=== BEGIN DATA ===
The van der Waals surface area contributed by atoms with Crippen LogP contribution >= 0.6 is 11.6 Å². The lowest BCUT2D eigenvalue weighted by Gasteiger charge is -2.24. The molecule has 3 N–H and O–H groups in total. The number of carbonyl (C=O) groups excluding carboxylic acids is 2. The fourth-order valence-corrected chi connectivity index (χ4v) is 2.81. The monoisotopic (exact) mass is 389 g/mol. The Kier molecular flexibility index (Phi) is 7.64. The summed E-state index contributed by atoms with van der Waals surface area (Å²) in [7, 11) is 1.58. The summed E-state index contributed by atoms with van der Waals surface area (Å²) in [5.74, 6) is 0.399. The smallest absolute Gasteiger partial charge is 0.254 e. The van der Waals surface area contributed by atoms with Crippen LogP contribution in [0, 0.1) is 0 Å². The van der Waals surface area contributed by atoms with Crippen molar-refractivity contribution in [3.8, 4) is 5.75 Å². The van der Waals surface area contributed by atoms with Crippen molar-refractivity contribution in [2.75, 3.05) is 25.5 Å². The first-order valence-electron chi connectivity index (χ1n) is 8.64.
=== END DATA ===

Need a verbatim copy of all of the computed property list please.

The van der Waals surface area contributed by atoms with Crippen LogP contribution >= 0.6 is 11.6 Å². The lowest BCUT2D eigenvalue weighted by Gasteiger charge is -2.24. The molecule has 3 N–H and O–H groups in total. The number of carbonyl (C=O) groups excluding carboxylic acids is 2. The fourth-order valence-corrected chi connectivity index (χ4v) is 2.81. The monoisotopic (exact) mass is 389 g/mol. The Kier molecular flexibility index (Phi) is 7.64. The summed E-state index contributed by atoms with van der Waals surface area (Å²) in [7, 11) is 1.58. The summed E-state index contributed by atoms with van der Waals surface area (Å²) in [5.74, 6) is 0.399. The smallest absolute Gasteiger partial charge is 0.254 e. The van der Waals surface area contributed by atoms with Crippen LogP contribution in [0, 0.1) is 0 Å². The van der Waals surface area contributed by atoms with Crippen molar-refractivity contribution in [3.8, 4) is 5.75 Å². The van der Waals surface area contributed by atoms with Crippen molar-refractivity contribution in [2.75, 3.05) is 25.5 Å². The first-order valence-electron chi connectivity index (χ1n) is 8.64.